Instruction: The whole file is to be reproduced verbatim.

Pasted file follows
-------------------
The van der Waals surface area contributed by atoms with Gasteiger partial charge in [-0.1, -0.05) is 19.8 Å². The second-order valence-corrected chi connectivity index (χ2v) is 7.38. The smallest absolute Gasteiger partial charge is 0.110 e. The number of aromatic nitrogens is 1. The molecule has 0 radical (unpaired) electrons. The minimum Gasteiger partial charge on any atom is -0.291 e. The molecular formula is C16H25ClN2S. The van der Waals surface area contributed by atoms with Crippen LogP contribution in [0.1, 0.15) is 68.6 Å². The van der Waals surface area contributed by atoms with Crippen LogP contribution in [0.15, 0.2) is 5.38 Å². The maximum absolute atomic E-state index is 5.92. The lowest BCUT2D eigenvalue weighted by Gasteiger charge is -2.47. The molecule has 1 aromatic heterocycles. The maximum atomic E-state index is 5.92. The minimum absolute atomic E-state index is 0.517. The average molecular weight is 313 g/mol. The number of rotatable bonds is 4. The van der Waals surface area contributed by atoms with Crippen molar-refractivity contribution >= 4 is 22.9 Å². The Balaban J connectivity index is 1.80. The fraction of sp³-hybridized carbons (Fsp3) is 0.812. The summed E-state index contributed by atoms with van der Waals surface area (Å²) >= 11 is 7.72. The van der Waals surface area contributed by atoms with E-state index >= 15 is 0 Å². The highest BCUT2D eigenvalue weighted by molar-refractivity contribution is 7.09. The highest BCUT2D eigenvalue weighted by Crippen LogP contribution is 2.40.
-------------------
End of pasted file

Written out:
The van der Waals surface area contributed by atoms with Gasteiger partial charge in [-0.1, -0.05) is 19.8 Å². The second-order valence-corrected chi connectivity index (χ2v) is 7.38. The smallest absolute Gasteiger partial charge is 0.110 e. The number of aromatic nitrogens is 1. The molecule has 0 radical (unpaired) electrons. The minimum Gasteiger partial charge on any atom is -0.291 e. The molecular formula is C16H25ClN2S. The van der Waals surface area contributed by atoms with Crippen LogP contribution in [0.1, 0.15) is 68.6 Å². The van der Waals surface area contributed by atoms with Crippen LogP contribution in [0.15, 0.2) is 5.38 Å². The maximum absolute atomic E-state index is 5.92. The lowest BCUT2D eigenvalue weighted by Gasteiger charge is -2.47. The molecule has 1 aromatic heterocycles. The maximum atomic E-state index is 5.92. The minimum absolute atomic E-state index is 0.517. The average molecular weight is 313 g/mol. The number of rotatable bonds is 4. The van der Waals surface area contributed by atoms with Crippen molar-refractivity contribution >= 4 is 22.9 Å². The Balaban J connectivity index is 1.80. The fraction of sp³-hybridized carbons (Fsp3) is 0.812. The summed E-state index contributed by atoms with van der Waals surface area (Å²) >= 11 is 7.72. The van der Waals surface area contributed by atoms with E-state index >= 15 is 0 Å². The highest BCUT2D eigenvalue weighted by molar-refractivity contribution is 7.09. The highest BCUT2D eigenvalue weighted by Crippen LogP contribution is 2.40.